I'm already tired of all the hand-wringing over A-Rod and his admission that he took steroids, supposedly for only three years while he was playing for the Texas Rangers. OK, it is now and was then a banned substance, but at that time there was no penalty. So why try to whip up grounds to punish him now?

But I have to admit I'm disappointed.

After the furor whipped up by the New York sports media over Mets' then-GM Steve Phillips passing on the chance to trade A-Rod back when the Rangers were shopping him around -- saying that Rodriguez wanted perks that would have created a team of 24+1 -- I started to sour on A-Rod. Before that I had kind of liked him, but as he basked in the glow of both the $25-million-plus he was getting paid plus the "glory" of being with the Yankees, he became really irritating with his obsession with being seen in the best light by the media and the fans. Now I guess we all know why...

But I'm disappointed because, although I had come to dislike Rodriguez, I got the impression that he really was clean. I've even gone on record on this blog, in earlier messages on the Bonds situation, praising Rodriguez for being clean. Now that he's admitted to juicing, it raises a lot more questions:
  • Was he really using for only those three years?
  • Why did this supposedly confidential information get out? Who put his name out there? Why now, so much later?
  • What other supposedly confidential info from that survey is about to come out?
  • How does baseball think it will get cooperation from players in any other matter that's supposed to be confidential?
  • When will these overpaid-idiot players realize that they're under so much scrutiny because the leaders of their union have always pushed them to refuse to cooperate with investigations? The word is that they're scared of Don Fehr and Gene Orza, but let's face it, if enough of the players want them out, what power do Fehr and Orza really have?

I, for one, will be glad when this whole mess is over, and we're no longer hearing about steroids in baseball -- or in any sport, for that matter.

Monday, February 09, 2009

Naming Rights vs. Bailout

I see that I'm not the only one who thinks it's wrong that Citibank and others can give out tens or even hundreds of millions of dollars to sports arenas for naming rights, then turn around and beg the federal government for bailout money. As far as I can tell, the furor seems to be contained to the New York area, since Citibank has agreed to pay the NY Mets $400 million over twenty years for the naming rights for the Mets' new stadium, set to begin use this year. But I wouldn't be surprised if it goes farther than that. This bears some research...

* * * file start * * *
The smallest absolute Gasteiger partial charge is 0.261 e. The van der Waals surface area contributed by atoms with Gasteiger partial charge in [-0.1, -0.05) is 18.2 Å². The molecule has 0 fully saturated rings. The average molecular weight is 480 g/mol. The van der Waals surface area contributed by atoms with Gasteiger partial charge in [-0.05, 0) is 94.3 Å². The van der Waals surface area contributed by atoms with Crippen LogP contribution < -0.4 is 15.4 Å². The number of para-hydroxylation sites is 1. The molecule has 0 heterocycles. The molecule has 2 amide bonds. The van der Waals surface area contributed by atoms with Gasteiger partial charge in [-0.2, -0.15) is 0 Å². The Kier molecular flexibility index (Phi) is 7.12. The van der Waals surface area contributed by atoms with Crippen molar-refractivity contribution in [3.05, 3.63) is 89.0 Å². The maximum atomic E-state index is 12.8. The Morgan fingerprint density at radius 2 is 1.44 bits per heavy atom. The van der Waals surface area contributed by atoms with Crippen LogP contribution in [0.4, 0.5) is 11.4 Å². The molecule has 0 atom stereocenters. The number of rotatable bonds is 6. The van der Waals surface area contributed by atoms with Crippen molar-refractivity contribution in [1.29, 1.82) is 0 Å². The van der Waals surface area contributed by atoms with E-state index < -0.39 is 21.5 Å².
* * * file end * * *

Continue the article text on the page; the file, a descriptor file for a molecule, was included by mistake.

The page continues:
Mets' chief operating officer Jeff Wilpon says Citibank is right in continuing to pay the money. Of course he says that, he and his team are getting those millions. But I can't help thinking that his perspective is corrupted by the estimated half-billion dollars that the Mets' parent company, Sterling Equities, is rumored to have lost in the Bernie Madoff scandal.

It looks to me like the Feds are paying Citibank to replace what the Mets lost to Madoff. Pretty good deal, if you can arrange it...

Fractal Broccoflower

Part of a balanced fractal diet.
(PS -- it's real. It's called Romanesco broccoli.)

Wednesday, February 04, 2009

Interesting quote for the day...

...from Shirley MacLaine, of all people:
It is useless to hold a person to anything he says while he's in love, drunk, or running for office.

Friday, January 23, 2009


Attention United States drivers: Your tires can be a lethal hazard waiting to happen, even if you just bought them "new" at the store. The key isn't how long they've been used or not used, but how long ago the tire was made. Tires over 15 years old are still being sold as new in auto centers across the country, accidents waiting to happen. Here's an ABC News video about old but unused tires being sold as new, and what the hazard is: Aged Tires: A Driving Hazard?

For some reason, the same companies that issue "strongly worded" warnings abroad about old tires don't think they're necessary in the US, and are lobbying against them.

Thursday, January 15, 2009

He Has Hurt Us -- No More Corinthian Leather

Ricardo Montalban, who played possibly the best opponent to Captain James T. Kirk in the Star Trek movie series, has passed away. He was maybe best known as Mr. Roarke on Fantasy Island and as the commercial spokesman for Chrysler in the 70s, praising the carmaker's "rich Corinthian leather" seats. He's best known to Star Trek fans as Kirk's nemesis, Khan Noonien Singh, in both an episode of the original TV series and in the second Star Trek movie, The Wrath of Khan.

The subject title comes from a famous exchange between Kirk and Khan from The Wrath of Khan, after Kirk taunts Khan on his apparent failed attempt to kill him:

I've done far worse than kill you, Admiral. I've hurt you. And I wish to go on... hurting you.